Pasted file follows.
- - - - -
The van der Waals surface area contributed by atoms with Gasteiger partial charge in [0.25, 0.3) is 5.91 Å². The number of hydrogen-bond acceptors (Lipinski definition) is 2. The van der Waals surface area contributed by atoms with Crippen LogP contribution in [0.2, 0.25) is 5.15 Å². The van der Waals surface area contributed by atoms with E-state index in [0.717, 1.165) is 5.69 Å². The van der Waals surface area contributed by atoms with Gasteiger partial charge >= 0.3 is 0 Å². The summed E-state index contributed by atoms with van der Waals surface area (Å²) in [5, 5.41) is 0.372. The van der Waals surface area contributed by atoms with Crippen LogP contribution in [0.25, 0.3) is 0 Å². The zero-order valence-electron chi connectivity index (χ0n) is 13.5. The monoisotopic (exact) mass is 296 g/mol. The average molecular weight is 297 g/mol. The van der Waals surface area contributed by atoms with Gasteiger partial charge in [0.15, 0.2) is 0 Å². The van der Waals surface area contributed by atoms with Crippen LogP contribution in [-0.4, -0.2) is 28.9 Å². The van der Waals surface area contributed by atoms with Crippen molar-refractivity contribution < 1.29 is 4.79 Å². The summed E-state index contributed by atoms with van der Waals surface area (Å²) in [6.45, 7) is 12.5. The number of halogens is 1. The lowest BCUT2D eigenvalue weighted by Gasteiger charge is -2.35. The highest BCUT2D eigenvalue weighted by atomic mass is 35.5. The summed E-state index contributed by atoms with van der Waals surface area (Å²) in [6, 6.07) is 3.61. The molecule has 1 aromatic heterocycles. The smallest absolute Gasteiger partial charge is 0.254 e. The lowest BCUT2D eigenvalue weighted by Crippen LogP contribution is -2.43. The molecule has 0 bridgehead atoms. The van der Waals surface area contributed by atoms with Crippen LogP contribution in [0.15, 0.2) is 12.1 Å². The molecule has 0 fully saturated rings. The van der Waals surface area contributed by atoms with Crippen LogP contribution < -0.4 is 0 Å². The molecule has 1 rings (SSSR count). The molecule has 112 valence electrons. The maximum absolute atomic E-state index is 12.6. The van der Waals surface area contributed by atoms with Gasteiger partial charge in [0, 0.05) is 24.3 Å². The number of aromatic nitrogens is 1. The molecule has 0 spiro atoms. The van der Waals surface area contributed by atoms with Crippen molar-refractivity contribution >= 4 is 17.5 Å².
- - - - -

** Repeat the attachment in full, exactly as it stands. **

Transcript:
The van der Waals surface area contributed by atoms with Gasteiger partial charge in [0.25, 0.3) is 5.91 Å². The number of hydrogen-bond acceptors (Lipinski definition) is 2. The van der Waals surface area contributed by atoms with Crippen LogP contribution in [0.2, 0.25) is 5.15 Å². The van der Waals surface area contributed by atoms with E-state index in [0.717, 1.165) is 5.69 Å². The van der Waals surface area contributed by atoms with Gasteiger partial charge >= 0.3 is 0 Å². The summed E-state index contributed by atoms with van der Waals surface area (Å²) in [5, 5.41) is 0.372. The van der Waals surface area contributed by atoms with Crippen LogP contribution in [0.25, 0.3) is 0 Å². The zero-order valence-electron chi connectivity index (χ0n) is 13.5. The monoisotopic (exact) mass is 296 g/mol. The average molecular weight is 297 g/mol. The van der Waals surface area contributed by atoms with Gasteiger partial charge in [0.15, 0.2) is 0 Å². The van der Waals surface area contributed by atoms with Crippen LogP contribution in [-0.4, -0.2) is 28.9 Å². The van der Waals surface area contributed by atoms with Crippen molar-refractivity contribution < 1.29 is 4.79 Å². The summed E-state index contributed by atoms with van der Waals surface area (Å²) in [6.45, 7) is 12.5. The number of halogens is 1. The lowest BCUT2D eigenvalue weighted by Gasteiger charge is -2.35. The highest BCUT2D eigenvalue weighted by atomic mass is 35.5. The summed E-state index contributed by atoms with van der Waals surface area (Å²) in [6, 6.07) is 3.61. The molecule has 1 aromatic heterocycles. The smallest absolute Gasteiger partial charge is 0.254 e. The lowest BCUT2D eigenvalue weighted by Crippen LogP contribution is -2.43. The molecule has 0 bridgehead atoms. The van der Waals surface area contributed by atoms with Crippen LogP contribution in [0.15, 0.2) is 12.1 Å². The molecule has 0 fully saturated rings. The van der Waals surface area contributed by atoms with Crippen LogP contribution < -0.4 is 0 Å². The molecule has 1 rings (SSSR count). The molecule has 112 valence electrons. The maximum absolute atomic E-state index is 12.6. The van der Waals surface area contributed by atoms with Gasteiger partial charge in [0, 0.05) is 24.3 Å². The number of aromatic nitrogens is 1. The molecule has 0 spiro atoms. The van der Waals surface area contributed by atoms with Crippen molar-refractivity contribution >= 4 is 17.5 Å².